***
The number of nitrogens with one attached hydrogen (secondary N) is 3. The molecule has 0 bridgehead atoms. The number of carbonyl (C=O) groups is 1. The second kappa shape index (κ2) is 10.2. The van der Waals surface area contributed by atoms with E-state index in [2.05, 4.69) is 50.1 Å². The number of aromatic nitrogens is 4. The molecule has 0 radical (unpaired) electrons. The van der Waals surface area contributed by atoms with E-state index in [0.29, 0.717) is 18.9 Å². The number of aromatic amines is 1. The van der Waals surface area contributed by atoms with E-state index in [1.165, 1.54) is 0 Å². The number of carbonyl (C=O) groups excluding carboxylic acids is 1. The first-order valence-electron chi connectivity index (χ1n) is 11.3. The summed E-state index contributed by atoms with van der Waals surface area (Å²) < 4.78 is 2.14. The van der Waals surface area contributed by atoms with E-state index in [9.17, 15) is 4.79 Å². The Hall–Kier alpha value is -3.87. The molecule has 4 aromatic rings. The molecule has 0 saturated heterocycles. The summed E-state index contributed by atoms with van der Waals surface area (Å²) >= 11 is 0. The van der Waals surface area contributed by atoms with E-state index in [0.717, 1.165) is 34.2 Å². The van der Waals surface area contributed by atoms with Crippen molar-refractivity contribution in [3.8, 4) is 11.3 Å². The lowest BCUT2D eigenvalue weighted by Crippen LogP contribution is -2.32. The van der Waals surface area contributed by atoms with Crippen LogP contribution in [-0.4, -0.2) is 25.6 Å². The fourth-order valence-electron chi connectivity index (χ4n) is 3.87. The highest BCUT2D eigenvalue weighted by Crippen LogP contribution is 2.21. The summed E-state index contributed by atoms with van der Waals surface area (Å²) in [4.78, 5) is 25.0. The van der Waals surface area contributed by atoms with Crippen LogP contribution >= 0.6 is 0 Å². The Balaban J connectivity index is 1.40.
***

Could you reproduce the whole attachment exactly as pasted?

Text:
The number of nitrogens with one attached hydrogen (secondary N) is 3. The molecule has 0 bridgehead atoms. The number of carbonyl (C=O) groups is 1. The second kappa shape index (κ2) is 10.2. The van der Waals surface area contributed by atoms with E-state index in [2.05, 4.69) is 50.1 Å². The number of aromatic nitrogens is 4. The molecule has 0 radical (unpaired) electrons. The van der Waals surface area contributed by atoms with E-state index in [0.29, 0.717) is 18.9 Å². The number of aromatic amines is 1. The van der Waals surface area contributed by atoms with E-state index in [1.165, 1.54) is 0 Å². The number of carbonyl (C=O) groups excluding carboxylic acids is 1. The first-order valence-electron chi connectivity index (χ1n) is 11.3. The summed E-state index contributed by atoms with van der Waals surface area (Å²) < 4.78 is 2.14. The van der Waals surface area contributed by atoms with E-state index in [9.17, 15) is 4.79 Å². The Hall–Kier alpha value is -3.87. The molecule has 4 aromatic rings. The molecule has 0 saturated heterocycles. The summed E-state index contributed by atoms with van der Waals surface area (Å²) >= 11 is 0. The van der Waals surface area contributed by atoms with E-state index in [0.717, 1.165) is 34.2 Å². The van der Waals surface area contributed by atoms with Crippen molar-refractivity contribution in [3.8, 4) is 11.3 Å². The lowest BCUT2D eigenvalue weighted by Crippen LogP contribution is -2.32. The van der Waals surface area contributed by atoms with Crippen LogP contribution in [-0.4, -0.2) is 25.6 Å². The fourth-order valence-electron chi connectivity index (χ4n) is 3.87. The highest BCUT2D eigenvalue weighted by Crippen LogP contribution is 2.21. The summed E-state index contributed by atoms with van der Waals surface area (Å²) in [4.78, 5) is 25.0. The van der Waals surface area contributed by atoms with Crippen LogP contribution >= 0.6 is 0 Å². The Balaban J connectivity index is 1.40.